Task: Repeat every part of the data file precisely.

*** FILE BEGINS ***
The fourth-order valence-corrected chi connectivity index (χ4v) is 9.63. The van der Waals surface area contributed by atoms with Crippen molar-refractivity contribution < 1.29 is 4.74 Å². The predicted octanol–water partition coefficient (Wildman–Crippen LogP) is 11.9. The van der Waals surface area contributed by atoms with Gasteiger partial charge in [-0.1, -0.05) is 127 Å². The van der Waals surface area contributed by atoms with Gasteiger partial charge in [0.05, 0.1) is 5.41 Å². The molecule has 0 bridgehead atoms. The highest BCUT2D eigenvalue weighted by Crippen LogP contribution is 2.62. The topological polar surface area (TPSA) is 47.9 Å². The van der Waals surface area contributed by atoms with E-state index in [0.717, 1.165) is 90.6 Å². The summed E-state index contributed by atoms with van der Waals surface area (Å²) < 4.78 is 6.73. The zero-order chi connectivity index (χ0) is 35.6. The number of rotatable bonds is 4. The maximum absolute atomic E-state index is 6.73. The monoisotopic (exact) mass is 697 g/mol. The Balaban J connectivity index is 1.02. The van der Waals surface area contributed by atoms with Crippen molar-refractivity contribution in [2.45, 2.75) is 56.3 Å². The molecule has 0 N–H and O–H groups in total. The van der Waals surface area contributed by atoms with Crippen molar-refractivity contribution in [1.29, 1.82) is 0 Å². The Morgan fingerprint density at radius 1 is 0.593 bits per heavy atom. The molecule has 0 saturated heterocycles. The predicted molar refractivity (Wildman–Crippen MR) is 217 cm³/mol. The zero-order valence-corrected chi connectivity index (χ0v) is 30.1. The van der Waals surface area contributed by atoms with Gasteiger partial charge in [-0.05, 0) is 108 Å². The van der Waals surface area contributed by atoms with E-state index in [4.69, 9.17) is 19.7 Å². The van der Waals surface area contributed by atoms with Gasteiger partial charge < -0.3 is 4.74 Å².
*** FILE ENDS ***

The fourth-order valence-corrected chi connectivity index (χ4v) is 9.63. The van der Waals surface area contributed by atoms with Crippen molar-refractivity contribution < 1.29 is 4.74 Å². The predicted octanol–water partition coefficient (Wildman–Crippen LogP) is 11.9. The van der Waals surface area contributed by atoms with Gasteiger partial charge in [-0.1, -0.05) is 127 Å². The van der Waals surface area contributed by atoms with Gasteiger partial charge in [0.05, 0.1) is 5.41 Å². The molecule has 0 bridgehead atoms. The highest BCUT2D eigenvalue weighted by Crippen LogP contribution is 2.62. The topological polar surface area (TPSA) is 47.9 Å². The van der Waals surface area contributed by atoms with E-state index in [0.717, 1.165) is 90.6 Å². The summed E-state index contributed by atoms with van der Waals surface area (Å²) < 4.78 is 6.73. The zero-order chi connectivity index (χ0) is 35.6. The number of rotatable bonds is 4. The maximum absolute atomic E-state index is 6.73. The monoisotopic (exact) mass is 697 g/mol. The Balaban J connectivity index is 1.02. The van der Waals surface area contributed by atoms with Crippen molar-refractivity contribution in [2.45, 2.75) is 56.3 Å². The molecule has 0 N–H and O–H groups in total. The van der Waals surface area contributed by atoms with Crippen molar-refractivity contribution in [1.29, 1.82) is 0 Å². The Morgan fingerprint density at radius 1 is 0.593 bits per heavy atom. The molecule has 0 saturated heterocycles. The predicted molar refractivity (Wildman–Crippen MR) is 217 cm³/mol. The zero-order valence-corrected chi connectivity index (χ0v) is 30.1. The van der Waals surface area contributed by atoms with Gasteiger partial charge in [-0.05, 0) is 108 Å². The van der Waals surface area contributed by atoms with E-state index in [4.69, 9.17) is 19.7 Å². The van der Waals surface area contributed by atoms with Gasteiger partial charge < -0.3 is 4.74 Å².